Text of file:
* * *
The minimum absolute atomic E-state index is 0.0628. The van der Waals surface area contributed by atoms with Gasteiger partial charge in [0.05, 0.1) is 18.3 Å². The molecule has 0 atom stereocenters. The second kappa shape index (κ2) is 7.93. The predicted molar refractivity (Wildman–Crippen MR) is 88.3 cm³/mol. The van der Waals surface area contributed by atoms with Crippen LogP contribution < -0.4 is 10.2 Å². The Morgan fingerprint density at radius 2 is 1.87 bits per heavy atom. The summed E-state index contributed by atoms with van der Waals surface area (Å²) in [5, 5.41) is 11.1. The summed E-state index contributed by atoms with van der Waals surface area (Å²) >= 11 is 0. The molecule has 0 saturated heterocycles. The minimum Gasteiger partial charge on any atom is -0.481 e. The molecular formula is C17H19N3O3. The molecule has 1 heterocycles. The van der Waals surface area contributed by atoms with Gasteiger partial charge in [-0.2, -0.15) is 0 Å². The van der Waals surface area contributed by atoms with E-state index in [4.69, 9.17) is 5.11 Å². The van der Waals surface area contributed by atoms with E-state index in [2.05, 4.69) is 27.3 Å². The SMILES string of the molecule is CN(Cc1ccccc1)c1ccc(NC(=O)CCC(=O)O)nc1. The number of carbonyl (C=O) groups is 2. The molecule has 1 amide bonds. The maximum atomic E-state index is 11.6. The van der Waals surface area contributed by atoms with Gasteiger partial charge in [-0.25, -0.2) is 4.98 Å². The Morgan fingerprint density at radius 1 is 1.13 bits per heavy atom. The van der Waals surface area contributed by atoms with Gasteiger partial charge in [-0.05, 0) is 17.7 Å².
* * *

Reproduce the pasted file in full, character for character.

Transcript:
The minimum absolute atomic E-state index is 0.0628. The van der Waals surface area contributed by atoms with Gasteiger partial charge in [0.05, 0.1) is 18.3 Å². The molecule has 0 atom stereocenters. The second kappa shape index (κ2) is 7.93. The predicted molar refractivity (Wildman–Crippen MR) is 88.3 cm³/mol. The van der Waals surface area contributed by atoms with Crippen LogP contribution < -0.4 is 10.2 Å². The Morgan fingerprint density at radius 2 is 1.87 bits per heavy atom. The summed E-state index contributed by atoms with van der Waals surface area (Å²) in [5, 5.41) is 11.1. The summed E-state index contributed by atoms with van der Waals surface area (Å²) >= 11 is 0. The molecule has 0 saturated heterocycles. The minimum Gasteiger partial charge on any atom is -0.481 e. The molecular formula is C17H19N3O3. The molecule has 1 heterocycles. The van der Waals surface area contributed by atoms with Gasteiger partial charge in [-0.2, -0.15) is 0 Å². The van der Waals surface area contributed by atoms with E-state index in [4.69, 9.17) is 5.11 Å². The van der Waals surface area contributed by atoms with E-state index in [2.05, 4.69) is 27.3 Å². The SMILES string of the molecule is CN(Cc1ccccc1)c1ccc(NC(=O)CCC(=O)O)nc1. The number of carbonyl (C=O) groups is 2. The molecule has 1 amide bonds. The maximum atomic E-state index is 11.6. The van der Waals surface area contributed by atoms with Gasteiger partial charge in [-0.25, -0.2) is 4.98 Å². The Morgan fingerprint density at radius 1 is 1.13 bits per heavy atom. The van der Waals surface area contributed by atoms with Gasteiger partial charge in [-0.05, 0) is 17.7 Å².